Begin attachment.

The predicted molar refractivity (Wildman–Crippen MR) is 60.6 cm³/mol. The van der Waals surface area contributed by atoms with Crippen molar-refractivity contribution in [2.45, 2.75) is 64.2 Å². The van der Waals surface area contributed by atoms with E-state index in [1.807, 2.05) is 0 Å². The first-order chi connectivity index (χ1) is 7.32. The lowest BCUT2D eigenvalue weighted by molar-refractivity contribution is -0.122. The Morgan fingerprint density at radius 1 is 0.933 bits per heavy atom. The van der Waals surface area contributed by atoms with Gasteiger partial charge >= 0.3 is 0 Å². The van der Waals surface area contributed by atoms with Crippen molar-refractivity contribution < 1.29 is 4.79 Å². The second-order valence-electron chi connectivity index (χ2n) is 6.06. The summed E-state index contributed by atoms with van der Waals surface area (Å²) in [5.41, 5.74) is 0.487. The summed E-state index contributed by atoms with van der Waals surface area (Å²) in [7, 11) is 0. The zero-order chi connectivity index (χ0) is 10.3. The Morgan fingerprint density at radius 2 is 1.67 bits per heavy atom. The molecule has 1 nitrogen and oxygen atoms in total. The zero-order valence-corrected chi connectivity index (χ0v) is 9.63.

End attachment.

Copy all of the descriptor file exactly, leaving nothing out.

The predicted molar refractivity (Wildman–Crippen MR) is 60.6 cm³/mol. The van der Waals surface area contributed by atoms with Crippen molar-refractivity contribution in [2.45, 2.75) is 64.2 Å². The van der Waals surface area contributed by atoms with E-state index in [1.807, 2.05) is 0 Å². The first-order chi connectivity index (χ1) is 7.32. The lowest BCUT2D eigenvalue weighted by molar-refractivity contribution is -0.122. The Morgan fingerprint density at radius 1 is 0.933 bits per heavy atom. The van der Waals surface area contributed by atoms with Gasteiger partial charge >= 0.3 is 0 Å². The van der Waals surface area contributed by atoms with Crippen molar-refractivity contribution < 1.29 is 4.79 Å². The second-order valence-electron chi connectivity index (χ2n) is 6.06. The summed E-state index contributed by atoms with van der Waals surface area (Å²) in [5.41, 5.74) is 0.487. The summed E-state index contributed by atoms with van der Waals surface area (Å²) in [7, 11) is 0. The zero-order chi connectivity index (χ0) is 10.3. The Morgan fingerprint density at radius 2 is 1.67 bits per heavy atom. The molecule has 1 nitrogen and oxygen atoms in total. The zero-order valence-corrected chi connectivity index (χ0v) is 9.63.